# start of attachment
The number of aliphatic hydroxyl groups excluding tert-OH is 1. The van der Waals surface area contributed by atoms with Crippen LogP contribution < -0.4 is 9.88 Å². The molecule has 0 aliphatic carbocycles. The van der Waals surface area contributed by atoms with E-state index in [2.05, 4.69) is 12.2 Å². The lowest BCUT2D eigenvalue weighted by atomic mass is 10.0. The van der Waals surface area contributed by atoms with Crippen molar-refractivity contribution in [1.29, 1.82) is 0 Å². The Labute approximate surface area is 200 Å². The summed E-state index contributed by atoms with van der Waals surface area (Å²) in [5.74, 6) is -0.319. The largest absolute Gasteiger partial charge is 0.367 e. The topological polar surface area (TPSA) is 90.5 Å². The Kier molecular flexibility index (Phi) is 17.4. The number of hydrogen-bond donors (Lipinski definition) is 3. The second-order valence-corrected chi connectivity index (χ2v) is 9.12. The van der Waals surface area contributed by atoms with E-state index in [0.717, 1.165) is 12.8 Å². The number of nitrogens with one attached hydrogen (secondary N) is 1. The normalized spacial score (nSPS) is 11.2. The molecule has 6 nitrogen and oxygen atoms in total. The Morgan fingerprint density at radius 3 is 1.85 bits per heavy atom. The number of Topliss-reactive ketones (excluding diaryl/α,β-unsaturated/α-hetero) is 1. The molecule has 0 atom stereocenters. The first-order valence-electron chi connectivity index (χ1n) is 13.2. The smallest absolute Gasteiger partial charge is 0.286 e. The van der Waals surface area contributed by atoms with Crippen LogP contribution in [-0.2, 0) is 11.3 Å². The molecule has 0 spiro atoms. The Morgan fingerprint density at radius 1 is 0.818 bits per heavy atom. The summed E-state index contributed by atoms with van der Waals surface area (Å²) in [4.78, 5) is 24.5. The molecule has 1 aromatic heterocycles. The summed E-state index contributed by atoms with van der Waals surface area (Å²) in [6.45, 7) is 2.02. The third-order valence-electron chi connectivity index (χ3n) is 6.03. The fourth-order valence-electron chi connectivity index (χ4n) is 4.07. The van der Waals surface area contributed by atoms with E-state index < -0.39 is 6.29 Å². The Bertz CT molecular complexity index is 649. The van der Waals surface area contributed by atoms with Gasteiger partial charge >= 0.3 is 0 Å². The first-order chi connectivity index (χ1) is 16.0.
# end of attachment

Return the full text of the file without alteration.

The number of aliphatic hydroxyl groups excluding tert-OH is 1. The van der Waals surface area contributed by atoms with Crippen LogP contribution < -0.4 is 9.88 Å². The molecule has 0 aliphatic carbocycles. The van der Waals surface area contributed by atoms with E-state index in [2.05, 4.69) is 12.2 Å². The lowest BCUT2D eigenvalue weighted by atomic mass is 10.0. The van der Waals surface area contributed by atoms with Crippen molar-refractivity contribution in [1.29, 1.82) is 0 Å². The Labute approximate surface area is 200 Å². The summed E-state index contributed by atoms with van der Waals surface area (Å²) in [5.74, 6) is -0.319. The largest absolute Gasteiger partial charge is 0.367 e. The topological polar surface area (TPSA) is 90.5 Å². The Kier molecular flexibility index (Phi) is 17.4. The number of hydrogen-bond donors (Lipinski definition) is 3. The second-order valence-corrected chi connectivity index (χ2v) is 9.12. The van der Waals surface area contributed by atoms with E-state index in [0.717, 1.165) is 12.8 Å². The number of nitrogens with one attached hydrogen (secondary N) is 1. The normalized spacial score (nSPS) is 11.2. The molecule has 6 nitrogen and oxygen atoms in total. The Morgan fingerprint density at radius 3 is 1.85 bits per heavy atom. The number of Topliss-reactive ketones (excluding diaryl/α,β-unsaturated/α-hetero) is 1. The molecule has 0 atom stereocenters. The first-order valence-electron chi connectivity index (χ1n) is 13.2. The smallest absolute Gasteiger partial charge is 0.286 e. The van der Waals surface area contributed by atoms with Crippen LogP contribution in [-0.2, 0) is 11.3 Å². The molecule has 0 spiro atoms. The Morgan fingerprint density at radius 1 is 0.818 bits per heavy atom. The summed E-state index contributed by atoms with van der Waals surface area (Å²) in [4.78, 5) is 24.5. The molecule has 1 aromatic heterocycles. The summed E-state index contributed by atoms with van der Waals surface area (Å²) in [6.45, 7) is 2.02. The third-order valence-electron chi connectivity index (χ3n) is 6.03. The fourth-order valence-electron chi connectivity index (χ4n) is 4.07. The van der Waals surface area contributed by atoms with E-state index < -0.39 is 6.29 Å². The Bertz CT molecular complexity index is 649. The van der Waals surface area contributed by atoms with Gasteiger partial charge >= 0.3 is 0 Å². The first-order chi connectivity index (χ1) is 16.0.